Axillary Web Syndrome (Cording)

Last Modified: July 22, 2007

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Question

Dear OncoLink "Ask The Experts,"

I had a lymph node dissection and have developed lymphedema (mild), but have a painful condition which my physical therapist says is called roping or cording. The nerves were injured during surgery. I cannot find relief and no one seems to know what to do. In the meantime, I have to have radiation therapy and cannot get my arm up [for the radiation treatments] because of this condition. Do you know anything about it?

Answer

Linda McGrath Boyle PT, DPT CLT-LANA, Cancer Rehab Specialist and OncoLink Lymphedema Team Editor, responds:

This is also known as Axillary Web Syndrome, and is most likely the result of a lymphovenous injury. This condition appears most often within the first week to 10 days after surgery. It is characterized by the development of palpable cords of subcutaneous tissue that extend from the axilla (armpit) into the inner arm. These cords can result in pain and a limitation of shoulder abduction. Our team works with patients with this condition, up to 3 times per week in some cases, in order to gently stretch the subcutaneous cords. This allows the patient to lift the arm and be able to receive radiation therapy. AWS is self-limiting and often resolves spontaneously. It is very important that the patient perform a prescribed home stretching exercise program several times throughout the day.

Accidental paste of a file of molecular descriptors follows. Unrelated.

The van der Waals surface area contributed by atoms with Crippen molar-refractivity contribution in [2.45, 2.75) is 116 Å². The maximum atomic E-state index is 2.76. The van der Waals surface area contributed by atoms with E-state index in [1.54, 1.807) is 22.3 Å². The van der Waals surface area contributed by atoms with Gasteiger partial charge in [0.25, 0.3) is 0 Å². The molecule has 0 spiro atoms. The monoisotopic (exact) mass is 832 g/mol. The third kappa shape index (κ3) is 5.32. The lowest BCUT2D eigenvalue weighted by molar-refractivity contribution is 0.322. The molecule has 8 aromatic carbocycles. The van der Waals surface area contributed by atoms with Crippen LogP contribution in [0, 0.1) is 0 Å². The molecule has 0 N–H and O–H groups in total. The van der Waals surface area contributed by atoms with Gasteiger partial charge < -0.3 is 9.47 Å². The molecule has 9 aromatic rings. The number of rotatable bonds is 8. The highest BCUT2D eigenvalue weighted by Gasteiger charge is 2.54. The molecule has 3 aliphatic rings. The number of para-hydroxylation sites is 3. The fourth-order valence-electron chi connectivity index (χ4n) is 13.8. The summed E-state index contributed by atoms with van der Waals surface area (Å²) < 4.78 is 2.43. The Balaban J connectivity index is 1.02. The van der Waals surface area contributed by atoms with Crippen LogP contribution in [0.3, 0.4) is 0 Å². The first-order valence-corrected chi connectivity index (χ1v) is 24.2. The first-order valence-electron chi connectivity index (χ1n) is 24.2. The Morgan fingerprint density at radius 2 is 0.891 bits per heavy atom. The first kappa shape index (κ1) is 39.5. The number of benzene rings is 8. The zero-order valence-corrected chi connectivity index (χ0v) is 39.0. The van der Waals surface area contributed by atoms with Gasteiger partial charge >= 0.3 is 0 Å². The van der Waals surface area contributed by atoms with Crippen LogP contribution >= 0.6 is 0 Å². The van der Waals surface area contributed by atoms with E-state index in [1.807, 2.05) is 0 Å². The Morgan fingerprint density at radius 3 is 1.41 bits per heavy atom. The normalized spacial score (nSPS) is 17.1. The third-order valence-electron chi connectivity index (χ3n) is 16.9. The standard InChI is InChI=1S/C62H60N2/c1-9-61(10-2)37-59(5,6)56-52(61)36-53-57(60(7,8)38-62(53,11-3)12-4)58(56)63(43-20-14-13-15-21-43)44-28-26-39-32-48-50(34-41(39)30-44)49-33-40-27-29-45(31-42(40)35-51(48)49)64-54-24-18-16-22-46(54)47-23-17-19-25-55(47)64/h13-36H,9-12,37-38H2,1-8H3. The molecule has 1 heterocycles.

News
Also, double unrelated cord blood transplant tied to better outcomes in leukemia patients

Dec 8, 2010 - Individuals who donate peripheral blood stem cells or bone marrow do not appear to be at an overall increased risk of cancer, according to research being presented at the annual meeting of the American Society of Hematology, held from Dec. 4 to 7 in Orlando, Fla. According to another study, acute myeloid or lymphoblastic leukemia patients who receive double unrelated cord blood transplants may experience better overall outcomes than those who receive single cord blood transplants. Other studies being presented address stem cell transplant procedures in treating various hematologic malignancies and highlight zoledronic acid's ability to improve survival in multiple myeloma patients.



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